Hubbell v. Trans World Life Ins. Co. of New York

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50 N.Y.2d 899 (1980)

Ruth Hubbell, Individually and as Executrix of Samuel N. Hubbell, Deceased, Appellant, v. Trans World Life Insurance Company of New York, Respondent.

Court of Appeals of the State of New York.

Argued April 28, 1980.

Decided June 10, 1980.

Valentine A. Meehan, Marvin Malin and Thomas J. Craig, Jr., for appellant.

Albert D. Jordan, Mitchell J. Geller and Robert M. Kerrigan for respondent.

Chief Judge COOKE and Judges JASEN, GABRIELLI, JONES, WACHTLER, FUCHSBERG and MEYER concur.

*900MEMORANDUM.

The order of the Appellate Division should be affirmed, without costs.

Plaintiff seeks recovery for compensatory and punitive damages for defendant insurer's alleged bad faith and unlawful conduct in dealing with her claim under her deceased husband's insurance policy. So much of the complaint as seeks compensatory damages is barred by the doctrine of res judicata. There is nothing to indicate the present action grows out *901 of any facts not known when the prior action was brought to recover on the policy but which subsequently came to light either in the course of the insurer's defense of the first action or thereafter (see 5 Weinstein-Korn-Miller, NY Civ Prac, par 5011.17, pp 50-104 to 50-105).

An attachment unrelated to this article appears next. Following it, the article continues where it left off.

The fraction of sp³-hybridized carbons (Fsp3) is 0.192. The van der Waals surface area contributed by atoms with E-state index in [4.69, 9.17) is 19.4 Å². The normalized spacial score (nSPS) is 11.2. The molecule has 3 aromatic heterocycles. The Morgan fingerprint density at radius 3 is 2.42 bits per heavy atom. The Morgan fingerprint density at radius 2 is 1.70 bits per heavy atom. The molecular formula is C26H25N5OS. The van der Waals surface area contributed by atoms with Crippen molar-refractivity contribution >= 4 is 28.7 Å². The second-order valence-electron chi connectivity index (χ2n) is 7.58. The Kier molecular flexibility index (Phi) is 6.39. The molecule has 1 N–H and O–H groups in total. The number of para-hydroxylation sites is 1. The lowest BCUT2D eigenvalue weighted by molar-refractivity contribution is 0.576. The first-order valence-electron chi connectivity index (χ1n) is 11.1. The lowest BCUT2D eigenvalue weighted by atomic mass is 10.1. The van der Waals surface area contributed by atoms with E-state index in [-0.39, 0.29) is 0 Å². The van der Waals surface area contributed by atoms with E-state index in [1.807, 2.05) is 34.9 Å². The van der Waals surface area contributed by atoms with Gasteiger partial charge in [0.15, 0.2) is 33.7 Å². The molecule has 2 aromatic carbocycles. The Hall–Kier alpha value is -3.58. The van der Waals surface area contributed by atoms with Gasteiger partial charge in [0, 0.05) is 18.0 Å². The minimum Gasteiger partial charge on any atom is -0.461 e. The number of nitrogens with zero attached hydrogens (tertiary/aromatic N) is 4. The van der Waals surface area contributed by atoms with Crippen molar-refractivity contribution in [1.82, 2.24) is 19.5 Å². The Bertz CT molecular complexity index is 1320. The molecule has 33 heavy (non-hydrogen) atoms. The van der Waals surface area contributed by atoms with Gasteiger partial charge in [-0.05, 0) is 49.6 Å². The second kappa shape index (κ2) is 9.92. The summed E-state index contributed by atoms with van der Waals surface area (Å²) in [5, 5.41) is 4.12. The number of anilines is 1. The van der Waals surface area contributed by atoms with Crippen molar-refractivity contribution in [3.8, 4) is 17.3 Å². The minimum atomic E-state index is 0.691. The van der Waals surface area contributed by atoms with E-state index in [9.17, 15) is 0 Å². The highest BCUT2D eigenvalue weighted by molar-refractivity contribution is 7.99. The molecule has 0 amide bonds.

Moreover, assuming section 40-d of the Insurance Law can be read to create a private cause of action, the allegations of the complaint were insufficient to bring the case within that statute, which proscribes only unfair business practices (Halpin v Prudential Ins. Co. of Amer., 48 N.Y.2d 906, 908). In particular, nothing has been shown, either via records of the Insurance Department or records of other litigation involving the same carrier or by any other means, to demonstrate that the conduct complained of by the plaintiff occurred in more than this isolated instance.

Finally, we note that absent a valid claim for compensatory damages, there could be none for punitive damages even if the insurer's refusal to pay the benefit due under the policy in the circumstances here could be said to be such a gross disregard of its contractual obligations as to constitute morally culpable conduct for which punitive damages might be claimed (see Sukup v State of New York, 19 N.Y.2d 519, 522).

Order affirmed, without costs, in a memorandum.